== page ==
A Berkshire council is leading calls to use stronger poisons to deal with mutating rats.
Catchers say recent flooding across the county has made the challenge of controlling the rat population harder.
West Berkshire Council is lobbying the Health and Safety Executive (HSE) for permission to use stronger poisons against so-called "super rats".
Currently such poisons can only be used indoors to avoid harming animals like red kites and barn owls.
Stronger poisons can be used outdoors in areas with a proven rat problem and by people who are fully qualified and trained to use them.
Graham Chappell, from Rapid Pest Control in Newbury is contracted by West Berkshire Council.
He said: "It's becoming more of an issue now simply because of the number of rats that are being seen. They've also mutated genetically and are bred to be immune to standard poisons.
"We have to start using different methods such as trapping and gassing, which can be less effective and more costly."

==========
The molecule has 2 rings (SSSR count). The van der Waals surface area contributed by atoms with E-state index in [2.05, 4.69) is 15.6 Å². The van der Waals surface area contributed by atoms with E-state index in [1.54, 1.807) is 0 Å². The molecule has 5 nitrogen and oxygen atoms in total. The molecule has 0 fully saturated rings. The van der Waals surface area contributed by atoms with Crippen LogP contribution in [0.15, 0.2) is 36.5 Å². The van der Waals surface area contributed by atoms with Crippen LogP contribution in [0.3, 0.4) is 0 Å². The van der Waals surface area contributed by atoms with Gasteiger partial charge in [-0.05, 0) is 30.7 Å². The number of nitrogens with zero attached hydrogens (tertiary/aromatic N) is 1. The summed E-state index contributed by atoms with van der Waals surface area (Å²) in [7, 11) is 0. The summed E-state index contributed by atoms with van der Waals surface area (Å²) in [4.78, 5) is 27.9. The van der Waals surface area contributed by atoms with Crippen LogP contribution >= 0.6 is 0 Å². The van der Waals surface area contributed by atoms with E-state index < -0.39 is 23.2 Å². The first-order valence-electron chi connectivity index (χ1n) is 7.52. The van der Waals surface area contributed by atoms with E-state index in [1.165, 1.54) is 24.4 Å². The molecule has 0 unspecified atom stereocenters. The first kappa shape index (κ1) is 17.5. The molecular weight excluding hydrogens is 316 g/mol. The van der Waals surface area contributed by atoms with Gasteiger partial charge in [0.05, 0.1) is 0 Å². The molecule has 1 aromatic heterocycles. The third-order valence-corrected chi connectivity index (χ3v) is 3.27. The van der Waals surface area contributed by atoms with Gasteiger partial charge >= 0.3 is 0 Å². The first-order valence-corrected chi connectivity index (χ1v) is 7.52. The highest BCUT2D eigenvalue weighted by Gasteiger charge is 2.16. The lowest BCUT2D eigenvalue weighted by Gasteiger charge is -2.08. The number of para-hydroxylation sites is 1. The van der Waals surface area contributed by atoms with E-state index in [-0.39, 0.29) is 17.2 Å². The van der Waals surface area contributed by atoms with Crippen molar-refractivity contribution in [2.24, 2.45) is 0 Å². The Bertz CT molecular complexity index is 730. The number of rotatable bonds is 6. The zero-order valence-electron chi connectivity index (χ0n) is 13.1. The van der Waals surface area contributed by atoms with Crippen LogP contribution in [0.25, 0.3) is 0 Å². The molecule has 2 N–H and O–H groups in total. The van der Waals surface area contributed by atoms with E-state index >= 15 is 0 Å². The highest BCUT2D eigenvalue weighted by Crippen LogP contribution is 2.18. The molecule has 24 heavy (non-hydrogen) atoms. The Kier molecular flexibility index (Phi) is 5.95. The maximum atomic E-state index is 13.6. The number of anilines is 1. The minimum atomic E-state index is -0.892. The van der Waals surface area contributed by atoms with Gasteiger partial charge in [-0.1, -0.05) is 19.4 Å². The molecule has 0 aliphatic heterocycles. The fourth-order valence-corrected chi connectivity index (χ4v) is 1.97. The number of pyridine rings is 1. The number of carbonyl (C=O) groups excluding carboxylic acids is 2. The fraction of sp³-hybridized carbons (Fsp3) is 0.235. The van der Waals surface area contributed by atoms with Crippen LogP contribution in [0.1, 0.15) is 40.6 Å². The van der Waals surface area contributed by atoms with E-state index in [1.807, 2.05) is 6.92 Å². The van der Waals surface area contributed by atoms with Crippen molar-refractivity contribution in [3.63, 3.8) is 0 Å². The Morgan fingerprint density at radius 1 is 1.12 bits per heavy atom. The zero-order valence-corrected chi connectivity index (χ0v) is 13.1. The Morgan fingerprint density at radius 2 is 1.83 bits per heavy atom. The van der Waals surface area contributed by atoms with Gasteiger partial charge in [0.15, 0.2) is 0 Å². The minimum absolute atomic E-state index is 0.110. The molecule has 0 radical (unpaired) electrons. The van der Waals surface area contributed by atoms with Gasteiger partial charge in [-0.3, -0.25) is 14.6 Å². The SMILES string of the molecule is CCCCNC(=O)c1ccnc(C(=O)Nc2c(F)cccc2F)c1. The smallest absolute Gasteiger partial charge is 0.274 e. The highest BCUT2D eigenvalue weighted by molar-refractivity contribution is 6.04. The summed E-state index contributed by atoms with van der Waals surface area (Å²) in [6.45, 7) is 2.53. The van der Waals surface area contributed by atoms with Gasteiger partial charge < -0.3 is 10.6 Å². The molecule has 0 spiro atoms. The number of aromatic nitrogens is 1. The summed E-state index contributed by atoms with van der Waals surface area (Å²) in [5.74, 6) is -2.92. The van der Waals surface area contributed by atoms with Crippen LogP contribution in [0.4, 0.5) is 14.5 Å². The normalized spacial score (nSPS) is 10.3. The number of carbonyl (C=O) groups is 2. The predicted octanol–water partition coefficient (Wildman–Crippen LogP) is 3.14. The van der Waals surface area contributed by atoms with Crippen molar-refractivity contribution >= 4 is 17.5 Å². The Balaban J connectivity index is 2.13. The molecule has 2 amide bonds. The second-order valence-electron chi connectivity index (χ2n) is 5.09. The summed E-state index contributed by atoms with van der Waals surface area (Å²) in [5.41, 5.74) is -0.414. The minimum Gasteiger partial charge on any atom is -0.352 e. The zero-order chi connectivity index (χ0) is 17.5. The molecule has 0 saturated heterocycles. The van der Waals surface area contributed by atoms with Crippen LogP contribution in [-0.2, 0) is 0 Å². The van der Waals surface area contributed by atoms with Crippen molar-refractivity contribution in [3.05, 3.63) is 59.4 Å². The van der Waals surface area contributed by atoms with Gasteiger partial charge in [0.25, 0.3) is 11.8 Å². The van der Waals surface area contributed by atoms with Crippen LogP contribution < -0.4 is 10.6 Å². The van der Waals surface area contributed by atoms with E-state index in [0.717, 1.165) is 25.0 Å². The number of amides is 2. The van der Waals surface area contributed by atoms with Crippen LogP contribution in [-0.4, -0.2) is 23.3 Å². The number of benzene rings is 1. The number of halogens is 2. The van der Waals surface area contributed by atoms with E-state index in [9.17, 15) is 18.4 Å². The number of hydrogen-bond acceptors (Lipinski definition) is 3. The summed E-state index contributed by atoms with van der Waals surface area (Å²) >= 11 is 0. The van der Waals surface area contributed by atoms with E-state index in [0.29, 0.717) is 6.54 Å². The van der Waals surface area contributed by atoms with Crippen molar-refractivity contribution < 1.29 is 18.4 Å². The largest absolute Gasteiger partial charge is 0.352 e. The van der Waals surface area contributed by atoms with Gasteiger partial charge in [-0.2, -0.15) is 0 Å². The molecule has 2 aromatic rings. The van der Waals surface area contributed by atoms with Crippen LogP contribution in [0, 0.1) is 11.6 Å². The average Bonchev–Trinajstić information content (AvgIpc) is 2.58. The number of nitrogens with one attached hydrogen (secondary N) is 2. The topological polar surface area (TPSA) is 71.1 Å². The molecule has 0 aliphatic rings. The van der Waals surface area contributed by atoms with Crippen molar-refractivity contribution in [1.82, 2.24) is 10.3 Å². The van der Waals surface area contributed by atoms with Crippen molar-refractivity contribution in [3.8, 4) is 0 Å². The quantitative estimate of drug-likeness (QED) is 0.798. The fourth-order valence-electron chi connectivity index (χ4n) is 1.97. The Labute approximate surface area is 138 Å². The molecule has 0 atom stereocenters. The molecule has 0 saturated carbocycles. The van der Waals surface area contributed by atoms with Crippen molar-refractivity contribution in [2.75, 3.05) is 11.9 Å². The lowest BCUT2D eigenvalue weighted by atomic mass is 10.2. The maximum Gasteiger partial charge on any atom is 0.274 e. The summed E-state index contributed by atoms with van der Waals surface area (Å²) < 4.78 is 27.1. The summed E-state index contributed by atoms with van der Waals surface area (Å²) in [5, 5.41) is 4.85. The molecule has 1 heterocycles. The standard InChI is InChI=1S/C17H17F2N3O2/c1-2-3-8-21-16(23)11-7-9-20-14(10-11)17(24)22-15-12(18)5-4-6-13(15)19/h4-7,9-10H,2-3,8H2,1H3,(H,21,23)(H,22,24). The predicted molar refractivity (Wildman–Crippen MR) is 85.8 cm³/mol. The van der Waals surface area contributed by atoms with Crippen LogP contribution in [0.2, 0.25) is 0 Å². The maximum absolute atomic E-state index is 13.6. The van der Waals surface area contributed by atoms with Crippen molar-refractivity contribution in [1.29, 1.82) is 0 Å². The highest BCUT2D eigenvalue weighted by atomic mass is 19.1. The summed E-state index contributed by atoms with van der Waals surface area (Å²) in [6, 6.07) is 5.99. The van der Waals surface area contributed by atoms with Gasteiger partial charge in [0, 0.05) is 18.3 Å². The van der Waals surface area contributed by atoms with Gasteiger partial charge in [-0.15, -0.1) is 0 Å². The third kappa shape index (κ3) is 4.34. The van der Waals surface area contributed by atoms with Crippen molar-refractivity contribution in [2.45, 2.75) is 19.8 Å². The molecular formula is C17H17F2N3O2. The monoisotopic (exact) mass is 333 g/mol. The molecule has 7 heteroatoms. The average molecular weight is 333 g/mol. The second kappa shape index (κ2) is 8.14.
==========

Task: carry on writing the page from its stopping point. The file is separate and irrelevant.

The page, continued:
The HSE also imposes strict conditions on the use of stronger rodenticides, including proving the rats are already resistant.
Where scavenging birds can be found, catchers need to demonstrate deaths of any individual birds will not damage the local population.
Monitoring systems also need implementing to prove the poison is reducing the rat population while not affecting other species.
Alan Buckle, from the University of Reading, heads the Rodenticide Resistance Action Group.
He said: "Studies show a large part of southern England has rats who have mutated to resist standard poisons.
"Pest controllers are having problems and more potent poisons need to be used carefully and responsibly."